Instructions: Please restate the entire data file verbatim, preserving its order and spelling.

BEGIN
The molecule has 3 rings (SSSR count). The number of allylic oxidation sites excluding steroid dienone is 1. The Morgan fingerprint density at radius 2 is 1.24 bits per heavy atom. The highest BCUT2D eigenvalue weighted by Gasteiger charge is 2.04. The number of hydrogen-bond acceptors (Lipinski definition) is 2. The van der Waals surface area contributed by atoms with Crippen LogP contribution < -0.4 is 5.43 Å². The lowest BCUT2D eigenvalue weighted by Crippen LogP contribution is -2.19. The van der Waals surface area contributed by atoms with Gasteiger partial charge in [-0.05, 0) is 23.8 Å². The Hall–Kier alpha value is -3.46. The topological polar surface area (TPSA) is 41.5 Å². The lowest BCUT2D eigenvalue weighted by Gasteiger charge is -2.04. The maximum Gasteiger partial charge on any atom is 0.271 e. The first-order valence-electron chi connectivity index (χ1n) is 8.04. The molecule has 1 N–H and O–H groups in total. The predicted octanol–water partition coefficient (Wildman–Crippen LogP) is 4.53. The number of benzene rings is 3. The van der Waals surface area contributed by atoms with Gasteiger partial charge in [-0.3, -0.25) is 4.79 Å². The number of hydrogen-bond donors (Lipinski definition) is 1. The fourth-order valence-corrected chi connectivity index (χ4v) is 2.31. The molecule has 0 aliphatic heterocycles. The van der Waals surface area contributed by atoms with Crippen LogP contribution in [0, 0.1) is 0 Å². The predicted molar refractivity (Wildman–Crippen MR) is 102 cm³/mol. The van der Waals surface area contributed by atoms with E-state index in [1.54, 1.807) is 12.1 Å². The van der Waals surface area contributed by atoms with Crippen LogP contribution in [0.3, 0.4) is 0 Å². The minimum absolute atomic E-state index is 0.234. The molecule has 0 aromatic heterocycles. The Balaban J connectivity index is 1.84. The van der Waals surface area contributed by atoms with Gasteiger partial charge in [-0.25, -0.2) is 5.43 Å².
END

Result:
The molecule has 3 rings (SSSR count). The number of allylic oxidation sites excluding steroid dienone is 1. The Morgan fingerprint density at radius 2 is 1.24 bits per heavy atom. The highest BCUT2D eigenvalue weighted by Gasteiger charge is 2.04. The number of hydrogen-bond acceptors (Lipinski definition) is 2. The van der Waals surface area contributed by atoms with Crippen LogP contribution < -0.4 is 5.43 Å². The lowest BCUT2D eigenvalue weighted by Crippen LogP contribution is -2.19. The van der Waals surface area contributed by atoms with Gasteiger partial charge in [-0.05, 0) is 23.8 Å². The Hall–Kier alpha value is -3.46. The topological polar surface area (TPSA) is 41.5 Å². The lowest BCUT2D eigenvalue weighted by Gasteiger charge is -2.04. The maximum Gasteiger partial charge on any atom is 0.271 e. The first-order valence-electron chi connectivity index (χ1n) is 8.04. The molecule has 1 N–H and O–H groups in total. The predicted octanol–water partition coefficient (Wildman–Crippen LogP) is 4.53. The number of benzene rings is 3. The van der Waals surface area contributed by atoms with Gasteiger partial charge in [-0.3, -0.25) is 4.79 Å². The number of hydrogen-bond donors (Lipinski definition) is 1. The fourth-order valence-corrected chi connectivity index (χ4v) is 2.31. The molecule has 0 aliphatic heterocycles. The van der Waals surface area contributed by atoms with Crippen LogP contribution in [0, 0.1) is 0 Å². The predicted molar refractivity (Wildman–Crippen MR) is 102 cm³/mol. The van der Waals surface area contributed by atoms with E-state index in [1.54, 1.807) is 12.1 Å². The van der Waals surface area contributed by atoms with Crippen LogP contribution in [0.3, 0.4) is 0 Å². The minimum absolute atomic E-state index is 0.234. The molecule has 0 aromatic heterocycles. The Balaban J connectivity index is 1.84. The van der Waals surface area contributed by atoms with Gasteiger partial charge in [-0.25, -0.2) is 5.43 Å².